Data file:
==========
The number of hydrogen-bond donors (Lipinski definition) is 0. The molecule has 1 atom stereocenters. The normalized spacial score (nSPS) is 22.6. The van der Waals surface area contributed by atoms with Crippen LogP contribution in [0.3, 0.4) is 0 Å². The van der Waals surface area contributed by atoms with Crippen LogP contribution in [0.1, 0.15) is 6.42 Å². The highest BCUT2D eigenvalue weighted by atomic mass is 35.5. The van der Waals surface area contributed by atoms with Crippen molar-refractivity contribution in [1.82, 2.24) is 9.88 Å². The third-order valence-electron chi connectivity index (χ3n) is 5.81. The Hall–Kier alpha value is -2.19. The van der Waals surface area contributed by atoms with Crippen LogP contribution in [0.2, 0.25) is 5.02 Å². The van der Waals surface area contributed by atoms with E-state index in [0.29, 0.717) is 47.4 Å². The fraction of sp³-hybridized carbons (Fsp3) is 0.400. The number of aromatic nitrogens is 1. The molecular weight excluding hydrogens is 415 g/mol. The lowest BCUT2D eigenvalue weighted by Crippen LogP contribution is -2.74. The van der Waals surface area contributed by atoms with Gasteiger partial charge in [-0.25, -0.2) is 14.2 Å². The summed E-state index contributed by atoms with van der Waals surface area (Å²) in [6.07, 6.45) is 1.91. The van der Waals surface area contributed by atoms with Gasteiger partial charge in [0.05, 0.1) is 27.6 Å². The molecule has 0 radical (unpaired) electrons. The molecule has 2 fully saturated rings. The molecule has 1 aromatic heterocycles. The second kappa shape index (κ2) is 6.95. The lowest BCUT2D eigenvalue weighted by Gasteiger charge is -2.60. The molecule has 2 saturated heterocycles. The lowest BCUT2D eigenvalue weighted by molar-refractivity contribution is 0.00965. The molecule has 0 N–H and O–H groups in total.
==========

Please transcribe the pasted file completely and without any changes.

The number of hydrogen-bond donors (Lipinski definition) is 0. The molecule has 1 atom stereocenters. The normalized spacial score (nSPS) is 22.6. The van der Waals surface area contributed by atoms with Crippen LogP contribution in [0.3, 0.4) is 0 Å². The van der Waals surface area contributed by atoms with Crippen LogP contribution in [0.1, 0.15) is 6.42 Å². The highest BCUT2D eigenvalue weighted by atomic mass is 35.5. The van der Waals surface area contributed by atoms with Crippen molar-refractivity contribution in [1.82, 2.24) is 9.88 Å². The third-order valence-electron chi connectivity index (χ3n) is 5.81. The Hall–Kier alpha value is -2.19. The van der Waals surface area contributed by atoms with Crippen LogP contribution in [0.2, 0.25) is 5.02 Å². The van der Waals surface area contributed by atoms with E-state index in [0.29, 0.717) is 47.4 Å². The fraction of sp³-hybridized carbons (Fsp3) is 0.400. The number of aromatic nitrogens is 1. The molecular weight excluding hydrogens is 415 g/mol. The lowest BCUT2D eigenvalue weighted by Crippen LogP contribution is -2.74. The van der Waals surface area contributed by atoms with Gasteiger partial charge in [-0.25, -0.2) is 14.2 Å². The summed E-state index contributed by atoms with van der Waals surface area (Å²) in [6.07, 6.45) is 1.91. The van der Waals surface area contributed by atoms with Gasteiger partial charge in [0.05, 0.1) is 27.6 Å². The molecule has 0 radical (unpaired) electrons. The molecule has 2 fully saturated rings. The molecule has 1 aromatic heterocycles. The second kappa shape index (κ2) is 6.95. The lowest BCUT2D eigenvalue weighted by Gasteiger charge is -2.60. The molecule has 2 saturated heterocycles. The lowest BCUT2D eigenvalue weighted by molar-refractivity contribution is 0.00965. The molecule has 0 N–H and O–H groups in total.